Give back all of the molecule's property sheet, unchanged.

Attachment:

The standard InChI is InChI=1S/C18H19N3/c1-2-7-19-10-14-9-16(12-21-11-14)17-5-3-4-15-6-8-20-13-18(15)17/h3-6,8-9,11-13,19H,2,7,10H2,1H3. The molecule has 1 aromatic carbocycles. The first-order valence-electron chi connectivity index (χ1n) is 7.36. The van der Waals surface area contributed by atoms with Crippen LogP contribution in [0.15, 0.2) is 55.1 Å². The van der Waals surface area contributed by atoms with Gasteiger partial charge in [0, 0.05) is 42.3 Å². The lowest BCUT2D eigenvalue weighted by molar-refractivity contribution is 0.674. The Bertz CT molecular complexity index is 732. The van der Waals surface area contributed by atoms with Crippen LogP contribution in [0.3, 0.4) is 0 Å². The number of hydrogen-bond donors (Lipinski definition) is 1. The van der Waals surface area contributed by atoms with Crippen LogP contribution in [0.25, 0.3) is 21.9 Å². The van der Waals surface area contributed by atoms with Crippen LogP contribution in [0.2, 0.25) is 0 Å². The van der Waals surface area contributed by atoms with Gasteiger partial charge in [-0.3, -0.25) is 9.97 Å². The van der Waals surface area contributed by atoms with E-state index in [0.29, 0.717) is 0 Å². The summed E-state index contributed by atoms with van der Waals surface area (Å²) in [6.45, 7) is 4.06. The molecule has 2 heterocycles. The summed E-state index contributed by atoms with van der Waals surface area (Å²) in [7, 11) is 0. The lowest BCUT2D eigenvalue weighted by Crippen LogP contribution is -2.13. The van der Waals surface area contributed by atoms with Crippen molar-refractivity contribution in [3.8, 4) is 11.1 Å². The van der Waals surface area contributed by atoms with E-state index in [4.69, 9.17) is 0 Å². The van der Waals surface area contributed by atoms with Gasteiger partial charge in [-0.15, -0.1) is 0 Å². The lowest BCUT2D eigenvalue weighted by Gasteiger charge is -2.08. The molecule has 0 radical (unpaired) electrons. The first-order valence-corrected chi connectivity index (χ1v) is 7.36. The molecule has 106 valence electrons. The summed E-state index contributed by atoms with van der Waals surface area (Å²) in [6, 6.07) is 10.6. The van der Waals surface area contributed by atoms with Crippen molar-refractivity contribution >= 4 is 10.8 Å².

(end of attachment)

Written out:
The standard InChI is InChI=1S/C18H19N3/c1-2-7-19-10-14-9-16(12-21-11-14)17-5-3-4-15-6-8-20-13-18(15)17/h3-6,8-9,11-13,19H,2,7,10H2,1H3. The molecule has 1 aromatic carbocycles. The first-order valence-electron chi connectivity index (χ1n) is 7.36. The van der Waals surface area contributed by atoms with Crippen LogP contribution in [0.15, 0.2) is 55.1 Å². The van der Waals surface area contributed by atoms with Gasteiger partial charge in [0, 0.05) is 42.3 Å². The lowest BCUT2D eigenvalue weighted by molar-refractivity contribution is 0.674. The Bertz CT molecular complexity index is 732. The van der Waals surface area contributed by atoms with Crippen LogP contribution in [0.3, 0.4) is 0 Å². The number of hydrogen-bond donors (Lipinski definition) is 1. The van der Waals surface area contributed by atoms with Crippen LogP contribution in [0.25, 0.3) is 21.9 Å². The van der Waals surface area contributed by atoms with Crippen LogP contribution in [0.2, 0.25) is 0 Å². The van der Waals surface area contributed by atoms with Gasteiger partial charge in [-0.3, -0.25) is 9.97 Å². The van der Waals surface area contributed by atoms with E-state index in [0.29, 0.717) is 0 Å². The summed E-state index contributed by atoms with van der Waals surface area (Å²) in [6.45, 7) is 4.06. The molecule has 2 heterocycles. The summed E-state index contributed by atoms with van der Waals surface area (Å²) in [7, 11) is 0. The lowest BCUT2D eigenvalue weighted by Crippen LogP contribution is -2.13. The van der Waals surface area contributed by atoms with Crippen molar-refractivity contribution in [3.8, 4) is 11.1 Å². The van der Waals surface area contributed by atoms with E-state index in [4.69, 9.17) is 0 Å². The van der Waals surface area contributed by atoms with Gasteiger partial charge in [-0.15, -0.1) is 0 Å². The lowest BCUT2D eigenvalue weighted by Gasteiger charge is -2.08. The molecule has 0 radical (unpaired) electrons. The first-order valence-corrected chi connectivity index (χ1v) is 7.36. The molecule has 106 valence electrons. The summed E-state index contributed by atoms with van der Waals surface area (Å²) in [6, 6.07) is 10.6. The van der Waals surface area contributed by atoms with Crippen molar-refractivity contribution >= 4 is 10.8 Å².